As a parent, you invest a considerable amount of time in your child’s well-being. As children transition into young adulthood, you may encounter communications challenges that make it increasingly difficult to start conversations with your teen. However, teens who experiment with drug use and drinking are gambling with their long-term health. It’s essential for you to lay the groundwork to prevent teen substance use and help them avoid falling into self-destructive patterns from a young age.
Adolescence Is a Critical Time to Prevent Teen Substance Use
The earlier teens begin experimenting with drugs and alcohol, the higher the chances they will develop a substance misuse disorder later in life. Drugs change the pathways in the brain, which can lead to addiction and other behavioral health problems. As a parent or guardian, you can play a vital role in reducing the risk of a teen developing an addiction and the various issues that accompany it. For teens and adults alike, risk of drug use increases sharply during times of stress or upheaval. For a teenager, vulnerable periods include moving, a divorce in their family or a transition to a new school. When children graduate from middle school to high school, they may face a bewildering new array of life challenges, including unfamiliar social and academic situations. For many students, this transition coincides with the time they initially get exposed to cigarette, drug or alcohol use.
Adolescence and Brain Development
During adolescence, a certain amount of risk-taking behavior is normal as teens begin to push their boundaries and learn to become more independent individuals. The desire to explore and experiment with new things is healthy, but it may also make teenagers more vulnerable when they encounter alcohol or drugs in social situations. We now know the rational, decision-making part of the brain does not fully mature until around age 25, which restricts a teen’s ability to display good judgment when confronted with peer pressure to try drugs or alcohol. Because teens’ brains are still developing, using drugs in adolescence has a higher potential to disrupt brain function in areas that play essential roles in memory, learning, judgment and behavior. It’s not entirely surprising that teens who use alcohol and other drugs often have problems at home and school and develop mental health problems at greater rates.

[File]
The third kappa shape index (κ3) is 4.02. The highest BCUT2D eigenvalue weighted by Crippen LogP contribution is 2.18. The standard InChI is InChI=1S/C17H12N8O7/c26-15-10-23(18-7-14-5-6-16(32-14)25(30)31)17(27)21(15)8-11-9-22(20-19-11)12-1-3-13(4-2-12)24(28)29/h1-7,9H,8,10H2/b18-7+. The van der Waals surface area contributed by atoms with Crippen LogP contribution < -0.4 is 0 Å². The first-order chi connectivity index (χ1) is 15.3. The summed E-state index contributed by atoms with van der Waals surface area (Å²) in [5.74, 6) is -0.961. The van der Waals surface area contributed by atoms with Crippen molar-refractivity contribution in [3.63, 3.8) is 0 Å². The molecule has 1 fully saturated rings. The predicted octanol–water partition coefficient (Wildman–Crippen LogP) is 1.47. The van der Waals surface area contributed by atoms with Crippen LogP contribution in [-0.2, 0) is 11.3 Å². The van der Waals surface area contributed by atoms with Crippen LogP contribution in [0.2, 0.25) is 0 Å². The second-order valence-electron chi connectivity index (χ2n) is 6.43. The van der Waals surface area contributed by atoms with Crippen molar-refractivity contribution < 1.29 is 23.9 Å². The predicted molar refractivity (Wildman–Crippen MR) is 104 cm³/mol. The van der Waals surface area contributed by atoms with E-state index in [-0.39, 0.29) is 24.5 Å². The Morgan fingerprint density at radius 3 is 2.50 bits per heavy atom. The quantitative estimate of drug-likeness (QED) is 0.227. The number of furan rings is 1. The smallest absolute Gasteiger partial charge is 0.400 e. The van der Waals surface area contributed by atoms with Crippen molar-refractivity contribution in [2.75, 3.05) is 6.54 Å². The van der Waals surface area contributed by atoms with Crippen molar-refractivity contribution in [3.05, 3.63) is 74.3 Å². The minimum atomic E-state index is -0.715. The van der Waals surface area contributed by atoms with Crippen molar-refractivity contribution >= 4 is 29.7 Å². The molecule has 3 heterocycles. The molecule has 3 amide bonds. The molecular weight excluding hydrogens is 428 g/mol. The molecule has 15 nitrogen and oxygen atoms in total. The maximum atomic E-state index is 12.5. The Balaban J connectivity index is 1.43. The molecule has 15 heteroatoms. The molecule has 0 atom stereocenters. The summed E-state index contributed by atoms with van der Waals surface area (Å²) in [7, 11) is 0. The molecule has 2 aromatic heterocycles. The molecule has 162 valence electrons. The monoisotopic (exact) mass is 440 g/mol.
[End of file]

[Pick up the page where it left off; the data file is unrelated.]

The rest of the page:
What Can You Do to Prevent Teen Substance Use?
As a parent or other role model, you make a significant impact on your teen’s decision to use or not use alcohol and drugs. Preventing teen substance use begins with establishing a trusting relationship where your teen feels like he can talk to you about any topic, no matter how sensitive. Ask your teen open-ended questions about what they did at school or sports practice, as well as what they think about topics that are in the local, national or global news. Listen to their answers respectfully and without interrupting. Though teens can be reluctant to open up at first, if you show a genuine interest in their activities and opinions, it will be obvious how much you care. As part of your regular conversations, bring up the topic of tobacco, alcohol and drug use. Ask him if any of their friends are using drugs, or if anyone has ever offered him drugs or invited him to a party where drinking or drug use would be prevalent. Teach him about ways to politely, confidently say no if someone invites them to try drugs, cigarettes or alcohol. You can also be a positive role model through your actions. Though it may not seem like your kids are paying attention to you, they watch and take note of the things you do. For example, if you regularly lecture your teen on the dangers of tobacco use, yet you remain a heavy smoker, your words will carry less weight.
Substance Use Prevention Begins at Home
It is never too early to bring up the topic of drug use with your teen. The conversations you have today can help him make healthier life choices in the future. At Spearhead Lodge, we understand the unique challenges of substance misuse in young men. If you suspect your teen needs help for a drinking or drug problem, don’t wait until it progresses further. Contact us today so we can help your child make a full recovery.